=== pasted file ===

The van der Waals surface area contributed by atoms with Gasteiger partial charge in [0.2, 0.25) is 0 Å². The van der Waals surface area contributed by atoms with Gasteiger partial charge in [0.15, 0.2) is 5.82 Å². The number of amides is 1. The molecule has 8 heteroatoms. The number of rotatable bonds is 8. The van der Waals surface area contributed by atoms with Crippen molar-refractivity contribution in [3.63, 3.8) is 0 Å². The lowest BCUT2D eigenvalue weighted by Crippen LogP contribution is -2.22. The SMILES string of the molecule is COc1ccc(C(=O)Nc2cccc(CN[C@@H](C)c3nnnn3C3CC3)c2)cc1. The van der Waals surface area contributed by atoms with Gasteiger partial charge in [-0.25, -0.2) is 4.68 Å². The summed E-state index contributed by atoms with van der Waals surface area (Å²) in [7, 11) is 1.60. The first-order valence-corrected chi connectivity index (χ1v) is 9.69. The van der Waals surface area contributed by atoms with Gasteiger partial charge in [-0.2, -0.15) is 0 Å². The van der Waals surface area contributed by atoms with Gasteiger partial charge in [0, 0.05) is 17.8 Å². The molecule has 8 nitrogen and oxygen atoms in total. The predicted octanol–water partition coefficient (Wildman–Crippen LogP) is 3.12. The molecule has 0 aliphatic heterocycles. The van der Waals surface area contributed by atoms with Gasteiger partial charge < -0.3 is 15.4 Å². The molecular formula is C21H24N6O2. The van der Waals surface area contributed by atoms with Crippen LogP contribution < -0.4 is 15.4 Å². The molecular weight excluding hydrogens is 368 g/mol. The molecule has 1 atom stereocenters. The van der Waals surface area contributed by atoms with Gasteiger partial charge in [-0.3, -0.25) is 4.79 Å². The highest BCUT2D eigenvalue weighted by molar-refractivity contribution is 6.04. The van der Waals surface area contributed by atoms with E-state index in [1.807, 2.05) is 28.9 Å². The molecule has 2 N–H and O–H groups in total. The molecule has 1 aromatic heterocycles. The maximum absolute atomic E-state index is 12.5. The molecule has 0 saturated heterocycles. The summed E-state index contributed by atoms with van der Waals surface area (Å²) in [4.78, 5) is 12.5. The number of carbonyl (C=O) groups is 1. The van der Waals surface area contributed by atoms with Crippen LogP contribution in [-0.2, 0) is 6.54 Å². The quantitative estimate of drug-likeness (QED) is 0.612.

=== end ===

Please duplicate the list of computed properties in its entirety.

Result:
The van der Waals surface area contributed by atoms with Gasteiger partial charge in [0.2, 0.25) is 0 Å². The van der Waals surface area contributed by atoms with Gasteiger partial charge in [0.15, 0.2) is 5.82 Å². The number of amides is 1. The molecule has 8 heteroatoms. The number of rotatable bonds is 8. The van der Waals surface area contributed by atoms with Crippen molar-refractivity contribution in [3.63, 3.8) is 0 Å². The lowest BCUT2D eigenvalue weighted by Crippen LogP contribution is -2.22. The SMILES string of the molecule is COc1ccc(C(=O)Nc2cccc(CN[C@@H](C)c3nnnn3C3CC3)c2)cc1. The van der Waals surface area contributed by atoms with Gasteiger partial charge in [-0.25, -0.2) is 4.68 Å². The summed E-state index contributed by atoms with van der Waals surface area (Å²) in [7, 11) is 1.60. The first-order valence-corrected chi connectivity index (χ1v) is 9.69. The van der Waals surface area contributed by atoms with Gasteiger partial charge in [-0.2, -0.15) is 0 Å². The van der Waals surface area contributed by atoms with Gasteiger partial charge in [0, 0.05) is 17.8 Å². The molecule has 8 nitrogen and oxygen atoms in total. The predicted octanol–water partition coefficient (Wildman–Crippen LogP) is 3.12. The molecule has 0 aliphatic heterocycles. The van der Waals surface area contributed by atoms with Gasteiger partial charge < -0.3 is 15.4 Å². The molecular formula is C21H24N6O2. The van der Waals surface area contributed by atoms with Crippen LogP contribution < -0.4 is 15.4 Å². The molecular weight excluding hydrogens is 368 g/mol. The molecule has 1 atom stereocenters. The van der Waals surface area contributed by atoms with Gasteiger partial charge in [-0.3, -0.25) is 4.79 Å². The highest BCUT2D eigenvalue weighted by molar-refractivity contribution is 6.04. The van der Waals surface area contributed by atoms with E-state index in [1.807, 2.05) is 28.9 Å². The molecule has 2 N–H and O–H groups in total. The molecule has 1 aromatic heterocycles. The maximum absolute atomic E-state index is 12.5. The molecule has 0 saturated heterocycles. The summed E-state index contributed by atoms with van der Waals surface area (Å²) in [4.78, 5) is 12.5. The number of carbonyl (C=O) groups is 1. The van der Waals surface area contributed by atoms with Crippen LogP contribution in [-0.2, 0) is 6.54 Å². The quantitative estimate of drug-likeness (QED) is 0.612.